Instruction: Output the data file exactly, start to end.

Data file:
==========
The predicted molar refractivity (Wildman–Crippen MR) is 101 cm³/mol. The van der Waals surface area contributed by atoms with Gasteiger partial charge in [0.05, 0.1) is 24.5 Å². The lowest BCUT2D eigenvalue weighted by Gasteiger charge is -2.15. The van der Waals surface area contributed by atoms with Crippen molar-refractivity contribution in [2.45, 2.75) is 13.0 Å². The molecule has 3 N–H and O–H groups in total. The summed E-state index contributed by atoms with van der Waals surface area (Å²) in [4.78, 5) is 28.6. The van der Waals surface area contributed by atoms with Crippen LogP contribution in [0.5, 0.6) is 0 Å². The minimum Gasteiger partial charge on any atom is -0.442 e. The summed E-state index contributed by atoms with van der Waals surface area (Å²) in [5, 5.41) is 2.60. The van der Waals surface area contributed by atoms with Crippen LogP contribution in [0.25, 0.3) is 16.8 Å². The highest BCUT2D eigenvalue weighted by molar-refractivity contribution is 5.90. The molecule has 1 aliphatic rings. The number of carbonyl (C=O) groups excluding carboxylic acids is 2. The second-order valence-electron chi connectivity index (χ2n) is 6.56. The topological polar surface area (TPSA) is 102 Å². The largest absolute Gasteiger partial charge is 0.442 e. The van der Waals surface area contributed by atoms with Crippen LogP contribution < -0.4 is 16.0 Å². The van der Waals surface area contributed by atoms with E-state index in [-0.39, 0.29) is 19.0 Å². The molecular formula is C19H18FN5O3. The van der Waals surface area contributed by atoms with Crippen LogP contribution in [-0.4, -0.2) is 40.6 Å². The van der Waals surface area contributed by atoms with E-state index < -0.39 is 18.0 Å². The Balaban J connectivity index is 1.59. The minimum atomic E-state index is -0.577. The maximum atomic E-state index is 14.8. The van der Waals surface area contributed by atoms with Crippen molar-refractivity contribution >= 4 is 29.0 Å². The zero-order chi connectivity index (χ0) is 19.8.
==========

The predicted molar refractivity (Wildman–Crippen MR) is 101 cm³/mol. The van der Waals surface area contributed by atoms with Gasteiger partial charge in [0.05, 0.1) is 24.5 Å². The lowest BCUT2D eigenvalue weighted by Gasteiger charge is -2.15. The van der Waals surface area contributed by atoms with Crippen molar-refractivity contribution in [2.45, 2.75) is 13.0 Å². The molecule has 3 N–H and O–H groups in total. The summed E-state index contributed by atoms with van der Waals surface area (Å²) in [4.78, 5) is 28.6. The van der Waals surface area contributed by atoms with Crippen LogP contribution in [0.5, 0.6) is 0 Å². The minimum Gasteiger partial charge on any atom is -0.442 e. The summed E-state index contributed by atoms with van der Waals surface area (Å²) in [5, 5.41) is 2.60. The van der Waals surface area contributed by atoms with Crippen LogP contribution in [0.25, 0.3) is 16.8 Å². The highest BCUT2D eigenvalue weighted by molar-refractivity contribution is 5.90. The molecule has 1 aliphatic rings. The number of carbonyl (C=O) groups excluding carboxylic acids is 2. The second-order valence-electron chi connectivity index (χ2n) is 6.56. The topological polar surface area (TPSA) is 102 Å². The largest absolute Gasteiger partial charge is 0.442 e. The van der Waals surface area contributed by atoms with Crippen LogP contribution < -0.4 is 16.0 Å². The van der Waals surface area contributed by atoms with E-state index in [-0.39, 0.29) is 19.0 Å². The molecular formula is C19H18FN5O3. The van der Waals surface area contributed by atoms with Crippen LogP contribution in [-0.4, -0.2) is 40.6 Å². The van der Waals surface area contributed by atoms with E-state index < -0.39 is 18.0 Å². The Balaban J connectivity index is 1.59. The minimum atomic E-state index is -0.577. The maximum atomic E-state index is 14.8. The van der Waals surface area contributed by atoms with Crippen molar-refractivity contribution >= 4 is 29.0 Å². The zero-order chi connectivity index (χ0) is 19.8.